David Powell (35) wrote a song especially for the show called ‘Light to the Darkness. Bill Cain (36) contributed two of his own songs which included ‘Gas attack’ which honoured his grandfather who was gassed in the war. The band has continued to add to the personal stories – The Chideock Egg Ladies, and a relative of Barry Bates (centre in photo 34) who was killed in 1917 on the Western Front. They have interwoven poems from the war with songs sung by soldiers at the time, and songs written in the last 20 years which reflect the abiding interest in WW1. The other important people involved with the production was Chloe and Dave Lee, (37), Dominic Faulkner, (38) Debra Bates, (39) John Dobinson, (40) and sound engineer Andy Howard (41)

The event was well attended, (42) and was rounded off with a delicious tea. (43)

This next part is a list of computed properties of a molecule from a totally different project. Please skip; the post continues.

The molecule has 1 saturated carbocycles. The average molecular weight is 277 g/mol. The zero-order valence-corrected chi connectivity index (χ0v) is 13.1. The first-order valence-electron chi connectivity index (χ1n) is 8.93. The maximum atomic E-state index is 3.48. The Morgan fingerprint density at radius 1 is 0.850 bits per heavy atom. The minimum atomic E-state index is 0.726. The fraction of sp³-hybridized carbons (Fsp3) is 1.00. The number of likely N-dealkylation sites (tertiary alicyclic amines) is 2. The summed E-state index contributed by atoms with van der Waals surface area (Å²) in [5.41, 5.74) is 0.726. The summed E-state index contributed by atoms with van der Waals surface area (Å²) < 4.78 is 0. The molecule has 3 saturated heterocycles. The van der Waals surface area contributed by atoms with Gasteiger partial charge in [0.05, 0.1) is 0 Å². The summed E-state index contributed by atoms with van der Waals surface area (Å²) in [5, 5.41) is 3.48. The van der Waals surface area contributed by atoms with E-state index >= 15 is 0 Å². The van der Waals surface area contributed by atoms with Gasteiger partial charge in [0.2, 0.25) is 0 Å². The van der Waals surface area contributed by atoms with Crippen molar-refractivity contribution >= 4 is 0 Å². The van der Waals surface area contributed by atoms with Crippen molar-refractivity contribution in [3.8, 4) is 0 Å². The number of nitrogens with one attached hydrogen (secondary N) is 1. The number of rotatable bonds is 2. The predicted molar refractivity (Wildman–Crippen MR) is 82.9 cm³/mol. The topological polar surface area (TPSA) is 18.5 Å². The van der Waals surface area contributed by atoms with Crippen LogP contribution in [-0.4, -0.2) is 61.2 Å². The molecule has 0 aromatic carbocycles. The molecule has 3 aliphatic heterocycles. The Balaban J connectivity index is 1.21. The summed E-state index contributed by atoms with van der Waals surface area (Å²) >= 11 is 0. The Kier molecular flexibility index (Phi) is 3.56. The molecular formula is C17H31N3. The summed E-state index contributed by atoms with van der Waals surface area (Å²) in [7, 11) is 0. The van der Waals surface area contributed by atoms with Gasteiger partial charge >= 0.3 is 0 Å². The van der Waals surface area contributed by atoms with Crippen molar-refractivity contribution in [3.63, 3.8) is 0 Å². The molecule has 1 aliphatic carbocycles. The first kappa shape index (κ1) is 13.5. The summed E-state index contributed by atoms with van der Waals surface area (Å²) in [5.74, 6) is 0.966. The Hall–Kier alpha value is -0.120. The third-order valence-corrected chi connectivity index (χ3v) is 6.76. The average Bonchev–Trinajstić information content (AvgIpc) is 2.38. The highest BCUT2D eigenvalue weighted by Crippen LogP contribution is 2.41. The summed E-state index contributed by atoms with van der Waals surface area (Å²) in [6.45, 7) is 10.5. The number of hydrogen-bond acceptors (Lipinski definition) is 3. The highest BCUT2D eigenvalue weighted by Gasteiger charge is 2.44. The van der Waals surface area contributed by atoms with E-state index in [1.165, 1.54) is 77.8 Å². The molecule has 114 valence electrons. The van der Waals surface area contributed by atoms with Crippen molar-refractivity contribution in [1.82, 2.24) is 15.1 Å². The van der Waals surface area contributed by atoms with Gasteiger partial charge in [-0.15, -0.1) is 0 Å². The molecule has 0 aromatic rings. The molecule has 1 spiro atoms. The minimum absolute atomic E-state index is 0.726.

Pilsdon is a hamlet in West Dorset with a population of 50. It is believed that a church has been on this site (44) since the 14th century. The present church, St Marys, is a Grade I listed building. It was renovated in 1830, restored in 1875 and again in recent years after a fire. The present church retains quite a lot of the Mediaeval features, and benefits from underfloor heating. In June 1983 the church was declared redundant and in the following year was leased by the Diocese of Salisbury to the Pilsdon Community who were living at the Manor House next door. The building is used several times a day for prayer and worship led by Members of the Pilsdon Community, who are mostly Anglican. Visitors, wayfarers (expected or unexpected) are welcomed from all over the world. Because Pilsdon is not a parish church it enjoys freedoms that other churches do not – no church wardens and no Parochial Church Council. It has no formal links with any of the other churches in the area and like monastic communities of old, is able to offer alternative forms of worship.